Felting With a High Efficiency Washer

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Felting adds an interesting texture to wool crafts and clothing. The process is spurred by water and soap, which break apart the strands of the wool and cause them to mat. The process also shrinks the wool. You need heat, agitation and soap to form felted wool, and this often is done in the washing machine. High performance machines or front loading machines require you to load the clothes and detergent at the same time. This doesn't allow you extra time to agitate and the locking mechanism on the front loader doesn't allow you to check how the felting process is going.

Things You'll Need

  • Pillow case
  • Wool detergent
  • Old jeans
  • Load your item into a pillow case that is big enough for it to move in. Felting will work on almost any type of wool, but make certain the fabric or yarn actually is wool. Put the pillow case in the front load washer.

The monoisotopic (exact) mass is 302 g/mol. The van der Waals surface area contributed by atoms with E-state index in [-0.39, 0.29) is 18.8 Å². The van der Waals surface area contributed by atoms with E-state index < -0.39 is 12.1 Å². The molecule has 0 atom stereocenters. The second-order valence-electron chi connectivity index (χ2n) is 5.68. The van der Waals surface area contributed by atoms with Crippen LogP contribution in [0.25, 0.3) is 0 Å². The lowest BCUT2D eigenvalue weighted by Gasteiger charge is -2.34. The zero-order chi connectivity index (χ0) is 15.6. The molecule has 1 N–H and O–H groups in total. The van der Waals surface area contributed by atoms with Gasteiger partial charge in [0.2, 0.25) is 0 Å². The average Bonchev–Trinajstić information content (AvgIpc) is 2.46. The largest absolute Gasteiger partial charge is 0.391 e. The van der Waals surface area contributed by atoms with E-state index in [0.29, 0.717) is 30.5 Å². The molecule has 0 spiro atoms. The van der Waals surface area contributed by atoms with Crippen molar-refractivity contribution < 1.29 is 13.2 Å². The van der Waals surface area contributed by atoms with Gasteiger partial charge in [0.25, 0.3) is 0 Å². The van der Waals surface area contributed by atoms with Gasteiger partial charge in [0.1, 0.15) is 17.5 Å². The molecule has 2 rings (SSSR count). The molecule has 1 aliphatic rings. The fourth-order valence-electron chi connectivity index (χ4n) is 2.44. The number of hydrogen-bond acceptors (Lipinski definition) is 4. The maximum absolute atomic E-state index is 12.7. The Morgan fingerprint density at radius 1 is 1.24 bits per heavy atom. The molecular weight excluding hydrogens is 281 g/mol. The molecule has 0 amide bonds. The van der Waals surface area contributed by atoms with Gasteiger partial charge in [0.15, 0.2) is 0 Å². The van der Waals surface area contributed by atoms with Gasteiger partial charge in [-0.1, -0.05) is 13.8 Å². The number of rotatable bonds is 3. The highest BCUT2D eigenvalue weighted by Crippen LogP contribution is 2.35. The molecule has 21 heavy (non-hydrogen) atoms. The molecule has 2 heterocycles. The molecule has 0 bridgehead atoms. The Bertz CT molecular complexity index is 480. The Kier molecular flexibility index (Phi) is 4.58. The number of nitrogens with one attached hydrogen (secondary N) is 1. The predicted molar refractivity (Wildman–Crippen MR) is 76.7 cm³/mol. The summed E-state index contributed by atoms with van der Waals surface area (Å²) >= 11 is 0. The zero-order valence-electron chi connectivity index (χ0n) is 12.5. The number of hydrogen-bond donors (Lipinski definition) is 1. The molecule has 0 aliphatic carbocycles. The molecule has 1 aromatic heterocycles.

• Add the detergent. You will need approximately half the amount you usually use for a load of clothes. Add a well washed and faded pair of jeans. The jeans will help with the agitation process.

  • Set the washer to hot wash with a cold rinse. Let it fill and run through to the end of the wash cycle. Stop the machine and let the water run out. Check the felted item to see if it has felted to the level you require. If it has not, add detergent and start the machine for another cycle.

  • Allow the machine to finish if you are not able to interrupt the cycle. Let the item rinse, but you may find some creases that are hard to remove after a cold rinse.

  • Remove the item when it has felted to your satisfaction. Lay it out to dry and smooth out any crinkles. In the future do not wash the item again or the felting will become too tight and the item will shrink too much.

References

  • Photo Credit Jupiterimages/Photos.com/Getty Images
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